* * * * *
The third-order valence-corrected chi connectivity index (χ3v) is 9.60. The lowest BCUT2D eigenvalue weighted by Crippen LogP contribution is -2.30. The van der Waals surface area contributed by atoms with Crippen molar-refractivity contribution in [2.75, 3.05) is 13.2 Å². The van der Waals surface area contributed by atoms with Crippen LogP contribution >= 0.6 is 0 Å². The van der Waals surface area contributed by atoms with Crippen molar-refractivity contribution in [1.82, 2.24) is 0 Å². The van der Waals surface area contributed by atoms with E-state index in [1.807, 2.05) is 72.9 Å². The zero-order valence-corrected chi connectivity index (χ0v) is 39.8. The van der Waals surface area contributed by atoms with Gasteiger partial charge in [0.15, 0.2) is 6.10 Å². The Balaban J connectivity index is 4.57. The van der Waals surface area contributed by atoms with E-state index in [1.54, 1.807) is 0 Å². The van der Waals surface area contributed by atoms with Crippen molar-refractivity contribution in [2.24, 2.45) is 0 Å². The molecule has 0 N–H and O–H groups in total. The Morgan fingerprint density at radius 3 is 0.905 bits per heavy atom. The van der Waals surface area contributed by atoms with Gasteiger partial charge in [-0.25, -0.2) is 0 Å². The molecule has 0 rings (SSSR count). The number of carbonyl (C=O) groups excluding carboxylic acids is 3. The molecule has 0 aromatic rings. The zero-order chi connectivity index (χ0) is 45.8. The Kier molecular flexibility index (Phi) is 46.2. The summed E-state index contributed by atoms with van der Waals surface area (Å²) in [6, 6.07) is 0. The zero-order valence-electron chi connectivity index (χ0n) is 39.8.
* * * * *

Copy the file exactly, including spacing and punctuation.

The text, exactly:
The third-order valence-corrected chi connectivity index (χ3v) is 9.60. The lowest BCUT2D eigenvalue weighted by Crippen LogP contribution is -2.30. The van der Waals surface area contributed by atoms with Crippen molar-refractivity contribution in [2.75, 3.05) is 13.2 Å². The van der Waals surface area contributed by atoms with Crippen LogP contribution >= 0.6 is 0 Å². The van der Waals surface area contributed by atoms with Crippen molar-refractivity contribution in [1.82, 2.24) is 0 Å². The van der Waals surface area contributed by atoms with E-state index in [1.807, 2.05) is 72.9 Å². The zero-order valence-corrected chi connectivity index (χ0v) is 39.8. The van der Waals surface area contributed by atoms with Gasteiger partial charge in [0.15, 0.2) is 6.10 Å². The Balaban J connectivity index is 4.57. The van der Waals surface area contributed by atoms with E-state index in [1.54, 1.807) is 0 Å². The van der Waals surface area contributed by atoms with Crippen molar-refractivity contribution in [2.24, 2.45) is 0 Å². The molecule has 0 N–H and O–H groups in total. The Morgan fingerprint density at radius 3 is 0.905 bits per heavy atom. The van der Waals surface area contributed by atoms with Gasteiger partial charge in [-0.25, -0.2) is 0 Å². The molecule has 0 rings (SSSR count). The number of carbonyl (C=O) groups excluding carboxylic acids is 3. The molecule has 0 aromatic rings. The zero-order chi connectivity index (χ0) is 45.8. The Kier molecular flexibility index (Phi) is 46.2. The summed E-state index contributed by atoms with van der Waals surface area (Å²) in [6, 6.07) is 0. The zero-order valence-electron chi connectivity index (χ0n) is 39.8.